Durango Telegraph - Snow scientists converge on Silverton
Snow scientists converge on Silverton

Leading scientists from China, Japan and the United States are in Silverton this week to discuss the effects of dust and soot on snowpack. The Center for Snow and Avalanche Studies is hosting the “first of its kind” Impurities in Snow and Ice Workshop with support from the National Science Foundation. Recent research has revealed that soot from global industrial emissions deposited in the Arctic has had significant impacts on observed signs of global warming. In fact, a recent report from the National Oceanic and Atmospheric Administration found that May 2010 was the warmest on record, which dates back to the 1880s. Likewise, widespread land use change in the world’s desert regions has resulted in increases in dust emissions, which is causing

mid-latitude mountain snow to melt as much as one month earlier than average.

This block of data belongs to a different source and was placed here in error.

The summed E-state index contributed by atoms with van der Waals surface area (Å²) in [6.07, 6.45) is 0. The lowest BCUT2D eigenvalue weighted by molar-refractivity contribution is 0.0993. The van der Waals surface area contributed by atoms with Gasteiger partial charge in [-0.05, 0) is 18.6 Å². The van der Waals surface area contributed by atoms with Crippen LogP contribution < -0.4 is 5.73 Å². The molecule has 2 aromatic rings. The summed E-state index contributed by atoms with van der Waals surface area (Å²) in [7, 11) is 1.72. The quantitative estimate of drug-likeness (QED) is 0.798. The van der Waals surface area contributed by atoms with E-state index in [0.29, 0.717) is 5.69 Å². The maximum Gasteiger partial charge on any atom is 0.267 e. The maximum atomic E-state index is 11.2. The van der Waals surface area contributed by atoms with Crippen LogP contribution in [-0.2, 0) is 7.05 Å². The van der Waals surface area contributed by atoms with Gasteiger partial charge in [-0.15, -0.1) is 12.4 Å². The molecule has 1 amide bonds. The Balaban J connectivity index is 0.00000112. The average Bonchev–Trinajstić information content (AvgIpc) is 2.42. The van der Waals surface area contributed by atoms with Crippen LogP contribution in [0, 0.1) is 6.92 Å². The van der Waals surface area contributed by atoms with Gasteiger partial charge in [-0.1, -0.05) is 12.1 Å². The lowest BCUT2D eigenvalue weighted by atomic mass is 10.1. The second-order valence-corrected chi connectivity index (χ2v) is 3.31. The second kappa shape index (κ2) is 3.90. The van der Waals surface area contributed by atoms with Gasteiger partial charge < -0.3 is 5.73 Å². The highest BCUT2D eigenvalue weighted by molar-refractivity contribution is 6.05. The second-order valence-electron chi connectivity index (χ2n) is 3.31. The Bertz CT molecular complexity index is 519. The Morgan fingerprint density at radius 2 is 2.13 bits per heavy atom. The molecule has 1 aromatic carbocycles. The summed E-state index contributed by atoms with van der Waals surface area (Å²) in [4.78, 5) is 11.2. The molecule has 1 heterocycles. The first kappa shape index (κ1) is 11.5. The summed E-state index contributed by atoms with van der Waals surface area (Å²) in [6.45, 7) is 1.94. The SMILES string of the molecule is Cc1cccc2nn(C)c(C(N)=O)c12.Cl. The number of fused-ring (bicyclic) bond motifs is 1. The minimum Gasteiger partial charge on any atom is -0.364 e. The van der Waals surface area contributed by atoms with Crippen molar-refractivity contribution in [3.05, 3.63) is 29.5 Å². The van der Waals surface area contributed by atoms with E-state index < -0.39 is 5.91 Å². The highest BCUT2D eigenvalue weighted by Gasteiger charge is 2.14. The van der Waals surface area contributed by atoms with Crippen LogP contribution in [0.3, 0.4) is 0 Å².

The Silverton gathering is addressing the need for better monitoring, modeling and reconstructions of the effects of dust and soot in snow and ice cover worldwide.

“There are not that many scientists who study this,” said Kim Buck of CSAS. “So basically, we’re getting together to and looking at standardization of methods, analysis and processes and how to make them better. We want to make sure we’re comparing apples to apples.”

The 19 participating scientists, led by Thomas Painter of the NASA Jet Propulsion Laboratory, will present research to their colleagues from the Tibetan Plateau, the Himalaya, Greenland and other parts of the Arctic, as well

as the Sierra-Nevada and Colorado Rockies. They plan to establish an international “ISI” working group, leading to common monitoring protocols and an integrated approach to understanding the effects of pollution in mountain and snow ecosystems.

“What’s happening here is happening all over the world. All these areas depend on water supply from seasonal snowpack,” said Buck. “We’re hoping to work together so each group isn’t reinventing the wheel.”

The Center for Snow and Avalanche Studies is a nonprofit organization that investigates snow systems behaviors and roles, and offers resources for field-based research and education.

– Missy Votel

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